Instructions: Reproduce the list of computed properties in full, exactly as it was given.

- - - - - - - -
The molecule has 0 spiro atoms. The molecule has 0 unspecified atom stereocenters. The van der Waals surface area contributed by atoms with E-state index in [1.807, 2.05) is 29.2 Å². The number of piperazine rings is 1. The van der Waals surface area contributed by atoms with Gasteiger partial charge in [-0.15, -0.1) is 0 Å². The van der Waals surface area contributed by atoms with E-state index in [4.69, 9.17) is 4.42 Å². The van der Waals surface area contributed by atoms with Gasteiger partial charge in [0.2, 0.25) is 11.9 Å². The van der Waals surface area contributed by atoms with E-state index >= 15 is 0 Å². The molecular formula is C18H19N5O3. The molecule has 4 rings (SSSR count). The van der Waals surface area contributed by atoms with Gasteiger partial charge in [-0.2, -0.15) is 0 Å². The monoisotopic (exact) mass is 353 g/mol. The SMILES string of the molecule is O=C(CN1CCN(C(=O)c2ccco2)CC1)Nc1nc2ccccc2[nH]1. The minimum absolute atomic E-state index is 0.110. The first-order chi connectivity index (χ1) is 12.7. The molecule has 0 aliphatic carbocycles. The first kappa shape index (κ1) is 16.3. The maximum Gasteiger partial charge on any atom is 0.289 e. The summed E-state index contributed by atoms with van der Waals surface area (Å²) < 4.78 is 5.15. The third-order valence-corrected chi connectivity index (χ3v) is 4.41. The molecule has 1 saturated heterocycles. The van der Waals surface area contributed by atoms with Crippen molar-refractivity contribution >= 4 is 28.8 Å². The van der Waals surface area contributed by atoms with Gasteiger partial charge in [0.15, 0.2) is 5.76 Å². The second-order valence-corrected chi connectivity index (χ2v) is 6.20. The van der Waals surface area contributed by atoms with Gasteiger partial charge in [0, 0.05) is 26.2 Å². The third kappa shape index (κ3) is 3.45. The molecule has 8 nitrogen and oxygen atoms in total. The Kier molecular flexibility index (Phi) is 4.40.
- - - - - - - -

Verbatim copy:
The molecule has 0 spiro atoms. The molecule has 0 unspecified atom stereocenters. The van der Waals surface area contributed by atoms with E-state index in [1.807, 2.05) is 29.2 Å². The number of piperazine rings is 1. The van der Waals surface area contributed by atoms with Gasteiger partial charge in [-0.15, -0.1) is 0 Å². The van der Waals surface area contributed by atoms with E-state index in [4.69, 9.17) is 4.42 Å². The van der Waals surface area contributed by atoms with Gasteiger partial charge in [0.2, 0.25) is 11.9 Å². The van der Waals surface area contributed by atoms with E-state index >= 15 is 0 Å². The molecular formula is C18H19N5O3. The molecule has 4 rings (SSSR count). The van der Waals surface area contributed by atoms with Gasteiger partial charge in [-0.2, -0.15) is 0 Å². The monoisotopic (exact) mass is 353 g/mol. The SMILES string of the molecule is O=C(CN1CCN(C(=O)c2ccco2)CC1)Nc1nc2ccccc2[nH]1. The minimum absolute atomic E-state index is 0.110. The first-order chi connectivity index (χ1) is 12.7. The molecule has 0 aliphatic carbocycles. The first kappa shape index (κ1) is 16.3. The maximum Gasteiger partial charge on any atom is 0.289 e. The summed E-state index contributed by atoms with van der Waals surface area (Å²) < 4.78 is 5.15. The third-order valence-corrected chi connectivity index (χ3v) is 4.41. The molecule has 1 saturated heterocycles. The van der Waals surface area contributed by atoms with Crippen molar-refractivity contribution >= 4 is 28.8 Å². The van der Waals surface area contributed by atoms with Gasteiger partial charge in [0.15, 0.2) is 5.76 Å². The second-order valence-corrected chi connectivity index (χ2v) is 6.20. The van der Waals surface area contributed by atoms with Gasteiger partial charge in [0, 0.05) is 26.2 Å². The third kappa shape index (κ3) is 3.45. The molecule has 8 nitrogen and oxygen atoms in total. The Kier molecular flexibility index (Phi) is 4.40.